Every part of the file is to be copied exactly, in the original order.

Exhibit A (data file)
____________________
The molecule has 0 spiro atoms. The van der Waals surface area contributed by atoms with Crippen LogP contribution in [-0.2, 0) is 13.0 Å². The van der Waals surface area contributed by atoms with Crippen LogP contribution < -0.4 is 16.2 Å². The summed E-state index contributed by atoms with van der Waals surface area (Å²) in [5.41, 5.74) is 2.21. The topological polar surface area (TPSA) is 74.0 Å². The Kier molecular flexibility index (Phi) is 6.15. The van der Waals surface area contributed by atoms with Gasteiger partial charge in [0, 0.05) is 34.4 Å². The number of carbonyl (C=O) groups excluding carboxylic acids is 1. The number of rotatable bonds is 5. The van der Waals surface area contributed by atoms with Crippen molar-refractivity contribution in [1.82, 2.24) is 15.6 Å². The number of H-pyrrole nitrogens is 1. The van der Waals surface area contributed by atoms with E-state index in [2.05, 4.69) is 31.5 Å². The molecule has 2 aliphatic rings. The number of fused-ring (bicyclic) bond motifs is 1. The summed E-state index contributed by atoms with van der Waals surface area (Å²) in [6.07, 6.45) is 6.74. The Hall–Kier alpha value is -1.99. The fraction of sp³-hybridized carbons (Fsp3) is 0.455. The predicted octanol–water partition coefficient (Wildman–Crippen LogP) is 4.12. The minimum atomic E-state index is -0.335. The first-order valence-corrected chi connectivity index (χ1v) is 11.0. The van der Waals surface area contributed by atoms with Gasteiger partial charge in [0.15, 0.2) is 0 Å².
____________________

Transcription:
The molecule has 0 spiro atoms. The van der Waals surface area contributed by atoms with Crippen LogP contribution in [-0.2, 0) is 13.0 Å². The van der Waals surface area contributed by atoms with Crippen LogP contribution < -0.4 is 16.2 Å². The summed E-state index contributed by atoms with van der Waals surface area (Å²) in [5.41, 5.74) is 2.21. The topological polar surface area (TPSA) is 74.0 Å². The Kier molecular flexibility index (Phi) is 6.15. The van der Waals surface area contributed by atoms with Gasteiger partial charge in [0, 0.05) is 34.4 Å². The number of carbonyl (C=O) groups excluding carboxylic acids is 1. The number of rotatable bonds is 5. The van der Waals surface area contributed by atoms with Crippen molar-refractivity contribution in [1.82, 2.24) is 15.6 Å². The number of H-pyrrole nitrogens is 1. The van der Waals surface area contributed by atoms with E-state index in [2.05, 4.69) is 31.5 Å². The molecule has 2 aliphatic rings. The number of fused-ring (bicyclic) bond motifs is 1. The summed E-state index contributed by atoms with van der Waals surface area (Å²) in [6.07, 6.45) is 6.74. The Hall–Kier alpha value is -1.99. The fraction of sp³-hybridized carbons (Fsp3) is 0.455. The predicted octanol–water partition coefficient (Wildman–Crippen LogP) is 4.12. The minimum atomic E-state index is -0.335. The first-order valence-corrected chi connectivity index (χ1v) is 11.0. The van der Waals surface area contributed by atoms with Gasteiger partial charge in [0.15, 0.2) is 0 Å².